44. The Raconteurs, “Salute Your Solution”
Sure, sure, Jack White and Brendan Benson…whatever. A track like this is all about the rhythm section, and this outfit had one of the best in the garage rock business: Patrick Keeler and Jack Lawrence of the Greenhornes. Without their fuzzy insistence and the steady swing of that high hat, poor Brendan and Jack would be lost in the wilderness with nothing but their tube amps to keep them warm.—Robert Ham

43. The Von Bondies, “C’mon C’mon”
Right after vocalist/guitarist Jason Stollsteimer became an inadvertent punching bag for former buddy Jack White, this Detroit combo took their shot for the big time with this new wave-influenced jam. The lyrics pitch it as some kind of political hullaballoo but it’s best remembered as a fist pumping sing-along foot stomper.—Robert Ham

42. Ty Segall Band, “Oh Mary”
There are many who argue that Slaughterhouse, the sludgy 2012 LP from Ty Segall and his comrades, is not a garage-rock record. True, it’s steeped in mucky blues and its frequently harmonizing guitar leads recall ‘70s hard rock legends like Thin Lizzy and Led Zeppelin. But at its heart, the album still showcases what makes garage rock great: a few chords and a bad attitude. And if it’s attitude you’re looking for, “Oh Mary” has it in spades.—Chris Powers

41. The Dirtbombs, “Chains of Love”
The Dirtbombs’ second full-length Ultraglide In Black arrived just in time to ride the wave of the big garage rock revival driven by fellow Detroit acts like the White Stripes. But what all of them lacked was a soulful vocalist like Mick Collins who helped turn this cover of J.J. Barnes’ 1967 lite-funk groover into something snarling, seamy and out-and-out rocking.—Robert Ham

40. Allah-Las, “Tell Me (What’s On Your Mind)”
This Los Angeles-based combo, like many of the bands on this list, so ably ape the sound of ‘60s garage pop that if you told me this was some bonus cut from the Nuggets set, I might’ve believed you. This 2012 track is as quietly affecting as you please, with a perfectly buoyant bass line, jangly guitars and singer/guitarist Miles Michaud’s laconic vocal delivery.—Robert Ham

39. Thee Oh Sees, “Toe Cutter/Thumb Buster”
A blast from the last album to feature the “classic” Oh Sees lineup. And on it, the quintet goes for something a little slower, a little sultrier, and a lot heavier. Led by Dwyer’s deliriously overdriven guitar, these three-and-a-half minutes call to mind a slow motion tracking shot in a dark crime movie. Imagine Robert DeNiro in Mean Streets kicking the door open to the bar and glad-handing every patron while this blares loudly in the background.—Robert Ham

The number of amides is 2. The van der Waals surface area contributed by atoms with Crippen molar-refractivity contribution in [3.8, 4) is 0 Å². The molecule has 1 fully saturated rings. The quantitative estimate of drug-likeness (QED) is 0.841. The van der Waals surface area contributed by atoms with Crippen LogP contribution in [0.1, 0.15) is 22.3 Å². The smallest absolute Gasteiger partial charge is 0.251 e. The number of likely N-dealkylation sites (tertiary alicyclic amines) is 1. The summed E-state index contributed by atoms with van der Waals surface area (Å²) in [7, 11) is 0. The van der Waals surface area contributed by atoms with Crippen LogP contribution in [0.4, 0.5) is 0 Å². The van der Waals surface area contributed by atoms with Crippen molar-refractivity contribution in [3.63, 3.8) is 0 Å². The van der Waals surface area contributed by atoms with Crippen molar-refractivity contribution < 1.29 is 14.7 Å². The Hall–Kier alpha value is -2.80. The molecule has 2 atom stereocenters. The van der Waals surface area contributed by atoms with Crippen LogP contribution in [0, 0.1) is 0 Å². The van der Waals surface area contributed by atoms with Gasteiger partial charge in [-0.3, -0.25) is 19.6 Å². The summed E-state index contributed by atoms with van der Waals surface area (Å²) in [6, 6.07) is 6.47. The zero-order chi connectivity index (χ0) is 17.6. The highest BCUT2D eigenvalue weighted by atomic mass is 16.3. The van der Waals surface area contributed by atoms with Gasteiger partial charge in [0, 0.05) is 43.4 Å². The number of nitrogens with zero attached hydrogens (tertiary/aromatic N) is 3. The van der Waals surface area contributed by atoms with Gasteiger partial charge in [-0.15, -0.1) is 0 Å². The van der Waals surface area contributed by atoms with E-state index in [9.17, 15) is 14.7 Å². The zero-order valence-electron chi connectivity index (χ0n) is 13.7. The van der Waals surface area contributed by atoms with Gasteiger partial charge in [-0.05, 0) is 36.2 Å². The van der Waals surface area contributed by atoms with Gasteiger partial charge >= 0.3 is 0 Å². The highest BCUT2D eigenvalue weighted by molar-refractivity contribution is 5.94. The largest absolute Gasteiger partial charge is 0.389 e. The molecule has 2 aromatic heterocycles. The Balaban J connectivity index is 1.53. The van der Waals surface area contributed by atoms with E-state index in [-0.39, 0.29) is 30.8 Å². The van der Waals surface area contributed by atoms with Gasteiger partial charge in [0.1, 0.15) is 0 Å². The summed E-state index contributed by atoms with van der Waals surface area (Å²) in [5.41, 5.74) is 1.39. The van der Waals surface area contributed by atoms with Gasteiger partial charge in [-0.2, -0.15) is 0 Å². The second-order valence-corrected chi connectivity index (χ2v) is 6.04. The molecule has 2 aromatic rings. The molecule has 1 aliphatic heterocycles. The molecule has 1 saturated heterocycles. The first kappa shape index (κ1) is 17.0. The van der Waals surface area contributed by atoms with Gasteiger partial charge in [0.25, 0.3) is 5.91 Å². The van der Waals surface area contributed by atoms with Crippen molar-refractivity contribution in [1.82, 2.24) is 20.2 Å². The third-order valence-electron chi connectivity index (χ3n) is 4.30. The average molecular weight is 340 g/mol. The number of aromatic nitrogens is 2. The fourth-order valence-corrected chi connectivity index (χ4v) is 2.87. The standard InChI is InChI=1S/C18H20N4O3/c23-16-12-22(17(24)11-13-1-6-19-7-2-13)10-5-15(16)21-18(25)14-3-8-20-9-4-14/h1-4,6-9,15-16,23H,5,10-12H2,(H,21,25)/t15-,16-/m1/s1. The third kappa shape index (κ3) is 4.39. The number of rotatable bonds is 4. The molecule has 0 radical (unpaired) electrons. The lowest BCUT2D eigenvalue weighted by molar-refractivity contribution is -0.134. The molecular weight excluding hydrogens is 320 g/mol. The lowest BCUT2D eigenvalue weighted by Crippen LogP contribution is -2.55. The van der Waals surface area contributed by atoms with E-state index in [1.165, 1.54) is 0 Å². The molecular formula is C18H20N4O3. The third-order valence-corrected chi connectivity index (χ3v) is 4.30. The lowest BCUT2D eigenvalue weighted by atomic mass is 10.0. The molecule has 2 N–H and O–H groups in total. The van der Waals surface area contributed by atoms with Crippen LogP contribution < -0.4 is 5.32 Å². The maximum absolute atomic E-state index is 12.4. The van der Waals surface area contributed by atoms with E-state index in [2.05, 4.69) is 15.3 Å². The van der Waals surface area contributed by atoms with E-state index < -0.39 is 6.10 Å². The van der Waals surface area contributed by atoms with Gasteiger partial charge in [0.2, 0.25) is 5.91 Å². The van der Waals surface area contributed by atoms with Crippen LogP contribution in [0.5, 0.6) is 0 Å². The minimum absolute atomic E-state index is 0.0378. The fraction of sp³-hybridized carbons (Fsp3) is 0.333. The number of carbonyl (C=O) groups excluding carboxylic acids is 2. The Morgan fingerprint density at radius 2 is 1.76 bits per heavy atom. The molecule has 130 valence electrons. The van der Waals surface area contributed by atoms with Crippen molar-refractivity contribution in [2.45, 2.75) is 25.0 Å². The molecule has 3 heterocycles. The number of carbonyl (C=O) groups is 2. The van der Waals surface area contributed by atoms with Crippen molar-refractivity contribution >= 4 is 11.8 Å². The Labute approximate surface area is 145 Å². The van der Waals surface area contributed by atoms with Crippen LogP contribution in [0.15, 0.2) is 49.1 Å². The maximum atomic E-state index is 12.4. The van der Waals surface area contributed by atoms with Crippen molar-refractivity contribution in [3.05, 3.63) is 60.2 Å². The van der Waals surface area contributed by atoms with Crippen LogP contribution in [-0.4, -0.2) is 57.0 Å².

38. Mikal Cronin, “You Gotta Have Someone”
Mikal Cronin keeps close company with garage-rock wonderkid Ty Segall, so it’s no wonder the like-minded musicians often tread onto each other’s turf when it comes to songwriting. But unlike Segall, Cronin has always been at his best when he’s crafting pristine pop melodies—and weaving impassioned harmonies behind them. “You Gotta Have Someone” perfectly illustrates the sharp dichotomy behind Cronin’s songcraft. It’s got a bubbly melody and cordial, carefree lyrics—but it also has its fair share of scuzzy, distorted guitars to boot.—Chris Powers

37. King Khan and His Shrines, “Burnin’ Inside”
This three-minute monster from King Khan builds piece by piece, with instruments joining in one after the other—drums followed by fuzz bass followed by that sweet horn section. By the midpoint, we’re under the full sway of the Shrines’ soul-R&B-garage power. And then what do these Berlin-by-way-of-Montreal misfits do? They stop and do it all over again! It’s absolute madness, and I wouldn’t have it any other way.—Robert Ham

36. Paul Revere and the Raiders, “Kicks”
Though dressing up like their Revolutionary namesake was a perfect TV gimmick for this Portland, Ore., band, “Kicks” was anything but a joke. In fact, it was a cautionary tale: trebly guitar parts frame a stick-in-your-head chorus that contained an anti-drug message, just as the counterculture was taking root. Originally written for Eric Burdon, the Animals leader turned down the song, which became a No. 1 in Canada and made it to No. 4 in the U.S. for Paul Revere & the Raiders when they released it in 1966.—Eric R. Danton